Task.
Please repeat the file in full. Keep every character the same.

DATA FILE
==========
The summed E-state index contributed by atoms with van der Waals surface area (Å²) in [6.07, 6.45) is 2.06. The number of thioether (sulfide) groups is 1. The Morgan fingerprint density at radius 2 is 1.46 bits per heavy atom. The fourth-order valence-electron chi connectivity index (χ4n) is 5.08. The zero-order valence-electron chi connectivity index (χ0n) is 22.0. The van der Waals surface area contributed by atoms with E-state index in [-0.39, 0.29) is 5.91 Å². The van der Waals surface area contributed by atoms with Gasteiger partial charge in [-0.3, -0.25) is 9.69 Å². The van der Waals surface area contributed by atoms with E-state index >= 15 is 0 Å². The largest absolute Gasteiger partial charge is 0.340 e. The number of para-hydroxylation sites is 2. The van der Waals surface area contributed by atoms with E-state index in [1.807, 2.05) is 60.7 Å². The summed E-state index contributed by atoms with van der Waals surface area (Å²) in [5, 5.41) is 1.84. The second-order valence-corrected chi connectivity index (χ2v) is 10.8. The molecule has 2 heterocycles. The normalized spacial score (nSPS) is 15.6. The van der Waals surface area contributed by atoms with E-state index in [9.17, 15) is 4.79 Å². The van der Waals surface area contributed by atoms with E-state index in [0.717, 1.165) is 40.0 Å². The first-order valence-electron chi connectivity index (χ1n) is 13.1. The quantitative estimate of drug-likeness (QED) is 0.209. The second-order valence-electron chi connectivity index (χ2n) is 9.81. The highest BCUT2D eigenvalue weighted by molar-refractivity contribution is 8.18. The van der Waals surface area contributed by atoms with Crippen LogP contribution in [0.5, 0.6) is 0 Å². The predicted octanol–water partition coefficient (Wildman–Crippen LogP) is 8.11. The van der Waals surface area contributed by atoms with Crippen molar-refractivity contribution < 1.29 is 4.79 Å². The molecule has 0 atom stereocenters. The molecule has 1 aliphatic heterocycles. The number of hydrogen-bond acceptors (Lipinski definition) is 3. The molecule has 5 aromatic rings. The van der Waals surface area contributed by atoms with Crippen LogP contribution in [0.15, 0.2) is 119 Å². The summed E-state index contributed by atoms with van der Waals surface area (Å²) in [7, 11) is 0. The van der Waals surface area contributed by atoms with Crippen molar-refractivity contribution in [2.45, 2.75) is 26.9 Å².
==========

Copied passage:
The summed E-state index contributed by atoms with van der Waals surface area (Å²) in [6.07, 6.45) is 2.06. The number of thioether (sulfide) groups is 1. The Morgan fingerprint density at radius 2 is 1.46 bits per heavy atom. The fourth-order valence-electron chi connectivity index (χ4n) is 5.08. The zero-order valence-electron chi connectivity index (χ0n) is 22.0. The van der Waals surface area contributed by atoms with E-state index in [-0.39, 0.29) is 5.91 Å². The van der Waals surface area contributed by atoms with Gasteiger partial charge in [-0.3, -0.25) is 9.69 Å². The van der Waals surface area contributed by atoms with E-state index >= 15 is 0 Å². The largest absolute Gasteiger partial charge is 0.340 e. The number of para-hydroxylation sites is 2. The van der Waals surface area contributed by atoms with E-state index in [1.807, 2.05) is 60.7 Å². The summed E-state index contributed by atoms with van der Waals surface area (Å²) in [5, 5.41) is 1.84. The second-order valence-corrected chi connectivity index (χ2v) is 10.8. The molecule has 2 heterocycles. The normalized spacial score (nSPS) is 15.6. The van der Waals surface area contributed by atoms with E-state index in [9.17, 15) is 4.79 Å². The van der Waals surface area contributed by atoms with E-state index in [0.717, 1.165) is 40.0 Å². The first-order valence-electron chi connectivity index (χ1n) is 13.1. The quantitative estimate of drug-likeness (QED) is 0.209. The second-order valence-electron chi connectivity index (χ2n) is 9.81. The highest BCUT2D eigenvalue weighted by molar-refractivity contribution is 8.18. The van der Waals surface area contributed by atoms with Crippen LogP contribution in [0.5, 0.6) is 0 Å². The predicted octanol–water partition coefficient (Wildman–Crippen LogP) is 8.11. The van der Waals surface area contributed by atoms with Crippen molar-refractivity contribution < 1.29 is 4.79 Å². The molecule has 0 atom stereocenters. The molecule has 1 aliphatic heterocycles. The number of hydrogen-bond acceptors (Lipinski definition) is 3. The molecule has 5 aromatic rings. The van der Waals surface area contributed by atoms with Crippen LogP contribution in [0.15, 0.2) is 119 Å². The summed E-state index contributed by atoms with van der Waals surface area (Å²) in [7, 11) is 0. The van der Waals surface area contributed by atoms with Crippen molar-refractivity contribution in [2.45, 2.75) is 26.9 Å².